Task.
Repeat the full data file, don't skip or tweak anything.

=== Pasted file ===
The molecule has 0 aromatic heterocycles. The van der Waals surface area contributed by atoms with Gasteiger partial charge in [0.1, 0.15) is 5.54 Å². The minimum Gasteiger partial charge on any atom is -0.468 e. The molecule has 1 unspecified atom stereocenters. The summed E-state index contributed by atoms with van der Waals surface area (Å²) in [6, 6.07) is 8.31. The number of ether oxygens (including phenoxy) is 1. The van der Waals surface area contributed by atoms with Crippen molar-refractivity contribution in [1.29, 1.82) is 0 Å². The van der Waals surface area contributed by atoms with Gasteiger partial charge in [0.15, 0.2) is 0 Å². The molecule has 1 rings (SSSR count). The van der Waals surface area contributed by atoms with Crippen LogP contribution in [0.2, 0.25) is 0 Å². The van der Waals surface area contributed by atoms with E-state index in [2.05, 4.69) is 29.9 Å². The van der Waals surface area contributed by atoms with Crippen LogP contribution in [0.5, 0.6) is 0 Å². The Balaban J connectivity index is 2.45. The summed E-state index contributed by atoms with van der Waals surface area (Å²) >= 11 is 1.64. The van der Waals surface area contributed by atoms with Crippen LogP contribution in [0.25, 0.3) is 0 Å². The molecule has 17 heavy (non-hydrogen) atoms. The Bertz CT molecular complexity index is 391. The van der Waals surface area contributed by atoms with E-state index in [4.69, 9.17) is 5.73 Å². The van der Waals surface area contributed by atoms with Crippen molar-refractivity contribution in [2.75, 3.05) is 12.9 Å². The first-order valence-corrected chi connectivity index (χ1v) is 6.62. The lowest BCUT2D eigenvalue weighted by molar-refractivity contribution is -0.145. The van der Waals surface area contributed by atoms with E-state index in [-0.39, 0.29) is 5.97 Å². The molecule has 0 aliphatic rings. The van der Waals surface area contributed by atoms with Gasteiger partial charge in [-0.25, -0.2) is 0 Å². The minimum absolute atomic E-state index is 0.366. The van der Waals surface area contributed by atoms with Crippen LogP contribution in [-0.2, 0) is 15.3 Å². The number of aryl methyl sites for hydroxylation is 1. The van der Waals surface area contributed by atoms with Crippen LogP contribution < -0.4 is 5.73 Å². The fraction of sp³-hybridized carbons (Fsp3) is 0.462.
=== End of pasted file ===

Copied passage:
The molecule has 0 aromatic heterocycles. The van der Waals surface area contributed by atoms with Gasteiger partial charge in [0.1, 0.15) is 5.54 Å². The minimum Gasteiger partial charge on any atom is -0.468 e. The molecule has 1 unspecified atom stereocenters. The summed E-state index contributed by atoms with van der Waals surface area (Å²) in [6, 6.07) is 8.31. The number of ether oxygens (including phenoxy) is 1. The van der Waals surface area contributed by atoms with Crippen molar-refractivity contribution in [1.29, 1.82) is 0 Å². The van der Waals surface area contributed by atoms with Gasteiger partial charge in [0.15, 0.2) is 0 Å². The molecule has 1 rings (SSSR count). The van der Waals surface area contributed by atoms with Crippen LogP contribution in [0.2, 0.25) is 0 Å². The van der Waals surface area contributed by atoms with E-state index in [2.05, 4.69) is 29.9 Å². The van der Waals surface area contributed by atoms with Crippen LogP contribution in [0.5, 0.6) is 0 Å². The Balaban J connectivity index is 2.45. The summed E-state index contributed by atoms with van der Waals surface area (Å²) >= 11 is 1.64. The van der Waals surface area contributed by atoms with Crippen LogP contribution in [0.25, 0.3) is 0 Å². The molecule has 17 heavy (non-hydrogen) atoms. The Bertz CT molecular complexity index is 391. The van der Waals surface area contributed by atoms with E-state index in [4.69, 9.17) is 5.73 Å². The van der Waals surface area contributed by atoms with Crippen molar-refractivity contribution in [2.75, 3.05) is 12.9 Å². The first-order valence-corrected chi connectivity index (χ1v) is 6.62. The lowest BCUT2D eigenvalue weighted by molar-refractivity contribution is -0.145. The van der Waals surface area contributed by atoms with E-state index in [-0.39, 0.29) is 5.97 Å². The molecule has 0 aliphatic rings. The van der Waals surface area contributed by atoms with Gasteiger partial charge in [-0.25, -0.2) is 0 Å². The minimum absolute atomic E-state index is 0.366. The van der Waals surface area contributed by atoms with Crippen LogP contribution in [-0.2, 0) is 15.3 Å². The number of aryl methyl sites for hydroxylation is 1. The van der Waals surface area contributed by atoms with Crippen LogP contribution < -0.4 is 5.73 Å². The fraction of sp³-hybridized carbons (Fsp3) is 0.462.